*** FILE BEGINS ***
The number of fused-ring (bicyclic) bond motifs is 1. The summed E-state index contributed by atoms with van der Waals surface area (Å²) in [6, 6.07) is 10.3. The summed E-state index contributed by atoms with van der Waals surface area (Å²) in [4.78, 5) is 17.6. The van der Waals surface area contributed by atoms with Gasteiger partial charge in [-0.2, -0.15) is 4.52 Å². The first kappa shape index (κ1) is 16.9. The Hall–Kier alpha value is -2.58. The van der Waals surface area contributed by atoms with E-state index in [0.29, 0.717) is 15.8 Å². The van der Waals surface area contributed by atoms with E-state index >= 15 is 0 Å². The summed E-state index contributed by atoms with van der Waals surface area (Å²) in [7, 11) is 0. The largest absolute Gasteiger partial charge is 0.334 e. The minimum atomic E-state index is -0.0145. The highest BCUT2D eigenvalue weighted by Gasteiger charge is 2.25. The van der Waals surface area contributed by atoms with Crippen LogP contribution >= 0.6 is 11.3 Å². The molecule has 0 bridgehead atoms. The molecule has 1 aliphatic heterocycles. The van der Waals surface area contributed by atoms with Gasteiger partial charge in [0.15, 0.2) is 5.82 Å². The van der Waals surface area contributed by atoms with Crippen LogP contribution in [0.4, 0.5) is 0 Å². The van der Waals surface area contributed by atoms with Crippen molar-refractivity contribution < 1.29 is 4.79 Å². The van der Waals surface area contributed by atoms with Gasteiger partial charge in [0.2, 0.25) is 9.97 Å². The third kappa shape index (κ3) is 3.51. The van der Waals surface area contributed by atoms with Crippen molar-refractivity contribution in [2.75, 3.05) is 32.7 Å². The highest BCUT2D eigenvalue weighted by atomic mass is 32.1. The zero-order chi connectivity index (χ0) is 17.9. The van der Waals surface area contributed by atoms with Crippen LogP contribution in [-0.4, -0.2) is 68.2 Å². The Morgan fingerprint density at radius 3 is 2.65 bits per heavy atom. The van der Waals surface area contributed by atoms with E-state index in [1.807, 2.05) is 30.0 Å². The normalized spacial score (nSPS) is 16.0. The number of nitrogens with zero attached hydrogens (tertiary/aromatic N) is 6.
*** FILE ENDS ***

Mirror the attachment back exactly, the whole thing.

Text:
The number of fused-ring (bicyclic) bond motifs is 1. The summed E-state index contributed by atoms with van der Waals surface area (Å²) in [6, 6.07) is 10.3. The summed E-state index contributed by atoms with van der Waals surface area (Å²) in [4.78, 5) is 17.6. The van der Waals surface area contributed by atoms with Gasteiger partial charge in [-0.2, -0.15) is 4.52 Å². The first kappa shape index (κ1) is 16.9. The Hall–Kier alpha value is -2.58. The van der Waals surface area contributed by atoms with E-state index in [0.29, 0.717) is 15.8 Å². The van der Waals surface area contributed by atoms with E-state index >= 15 is 0 Å². The summed E-state index contributed by atoms with van der Waals surface area (Å²) in [7, 11) is 0. The largest absolute Gasteiger partial charge is 0.334 e. The minimum atomic E-state index is -0.0145. The highest BCUT2D eigenvalue weighted by Gasteiger charge is 2.25. The van der Waals surface area contributed by atoms with Crippen LogP contribution >= 0.6 is 11.3 Å². The molecule has 0 bridgehead atoms. The molecule has 1 aliphatic heterocycles. The van der Waals surface area contributed by atoms with Gasteiger partial charge in [0.15, 0.2) is 5.82 Å². The van der Waals surface area contributed by atoms with Crippen LogP contribution in [0.4, 0.5) is 0 Å². The van der Waals surface area contributed by atoms with Crippen molar-refractivity contribution < 1.29 is 4.79 Å². The van der Waals surface area contributed by atoms with Gasteiger partial charge in [0.2, 0.25) is 9.97 Å². The third kappa shape index (κ3) is 3.51. The van der Waals surface area contributed by atoms with Crippen molar-refractivity contribution in [2.75, 3.05) is 32.7 Å². The highest BCUT2D eigenvalue weighted by atomic mass is 32.1. The zero-order chi connectivity index (χ0) is 17.9. The van der Waals surface area contributed by atoms with Crippen LogP contribution in [-0.4, -0.2) is 68.2 Å². The Morgan fingerprint density at radius 3 is 2.65 bits per heavy atom. The van der Waals surface area contributed by atoms with E-state index in [1.807, 2.05) is 30.0 Å². The normalized spacial score (nSPS) is 16.0. The number of nitrogens with zero attached hydrogens (tertiary/aromatic N) is 6.